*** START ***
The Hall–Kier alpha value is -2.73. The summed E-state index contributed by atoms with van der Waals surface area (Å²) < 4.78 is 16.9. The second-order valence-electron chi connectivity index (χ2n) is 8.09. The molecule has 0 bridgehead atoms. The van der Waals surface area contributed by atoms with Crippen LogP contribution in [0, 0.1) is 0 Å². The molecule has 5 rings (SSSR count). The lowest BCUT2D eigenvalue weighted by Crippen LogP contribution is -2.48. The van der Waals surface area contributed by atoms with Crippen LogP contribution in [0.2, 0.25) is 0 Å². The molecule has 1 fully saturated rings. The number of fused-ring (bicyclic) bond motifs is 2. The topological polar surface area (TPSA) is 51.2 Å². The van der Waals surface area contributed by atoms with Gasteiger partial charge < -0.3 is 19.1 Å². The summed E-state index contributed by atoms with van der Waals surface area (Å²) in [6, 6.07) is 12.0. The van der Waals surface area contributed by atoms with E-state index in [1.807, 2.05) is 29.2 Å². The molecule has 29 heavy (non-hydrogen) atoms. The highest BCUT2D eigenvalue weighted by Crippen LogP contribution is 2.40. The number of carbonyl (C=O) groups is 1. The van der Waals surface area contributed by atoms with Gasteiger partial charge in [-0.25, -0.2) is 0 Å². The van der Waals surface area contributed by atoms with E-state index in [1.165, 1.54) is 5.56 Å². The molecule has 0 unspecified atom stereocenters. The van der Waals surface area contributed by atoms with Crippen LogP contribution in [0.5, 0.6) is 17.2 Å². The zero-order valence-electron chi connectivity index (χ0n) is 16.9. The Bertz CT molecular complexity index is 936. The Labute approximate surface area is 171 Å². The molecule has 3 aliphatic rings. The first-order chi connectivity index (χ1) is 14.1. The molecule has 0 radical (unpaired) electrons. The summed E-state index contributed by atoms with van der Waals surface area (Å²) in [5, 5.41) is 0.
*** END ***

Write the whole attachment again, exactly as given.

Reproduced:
The Hall–Kier alpha value is -2.73. The summed E-state index contributed by atoms with van der Waals surface area (Å²) < 4.78 is 16.9. The second-order valence-electron chi connectivity index (χ2n) is 8.09. The molecule has 0 bridgehead atoms. The van der Waals surface area contributed by atoms with Crippen LogP contribution in [0, 0.1) is 0 Å². The molecule has 5 rings (SSSR count). The lowest BCUT2D eigenvalue weighted by Crippen LogP contribution is -2.48. The van der Waals surface area contributed by atoms with Crippen LogP contribution in [0.2, 0.25) is 0 Å². The molecule has 1 fully saturated rings. The number of fused-ring (bicyclic) bond motifs is 2. The topological polar surface area (TPSA) is 51.2 Å². The van der Waals surface area contributed by atoms with Gasteiger partial charge < -0.3 is 19.1 Å². The summed E-state index contributed by atoms with van der Waals surface area (Å²) in [6, 6.07) is 12.0. The van der Waals surface area contributed by atoms with E-state index in [1.807, 2.05) is 29.2 Å². The molecule has 29 heavy (non-hydrogen) atoms. The highest BCUT2D eigenvalue weighted by Crippen LogP contribution is 2.40. The number of carbonyl (C=O) groups is 1. The van der Waals surface area contributed by atoms with Gasteiger partial charge in [-0.25, -0.2) is 0 Å². The van der Waals surface area contributed by atoms with E-state index in [1.165, 1.54) is 5.56 Å². The molecule has 0 unspecified atom stereocenters. The van der Waals surface area contributed by atoms with Crippen LogP contribution in [0.5, 0.6) is 17.2 Å². The zero-order valence-electron chi connectivity index (χ0n) is 16.9. The Bertz CT molecular complexity index is 936. The Labute approximate surface area is 171 Å². The molecule has 3 aliphatic rings. The first-order chi connectivity index (χ1) is 14.1. The molecule has 0 radical (unpaired) electrons. The summed E-state index contributed by atoms with van der Waals surface area (Å²) in [5, 5.41) is 0.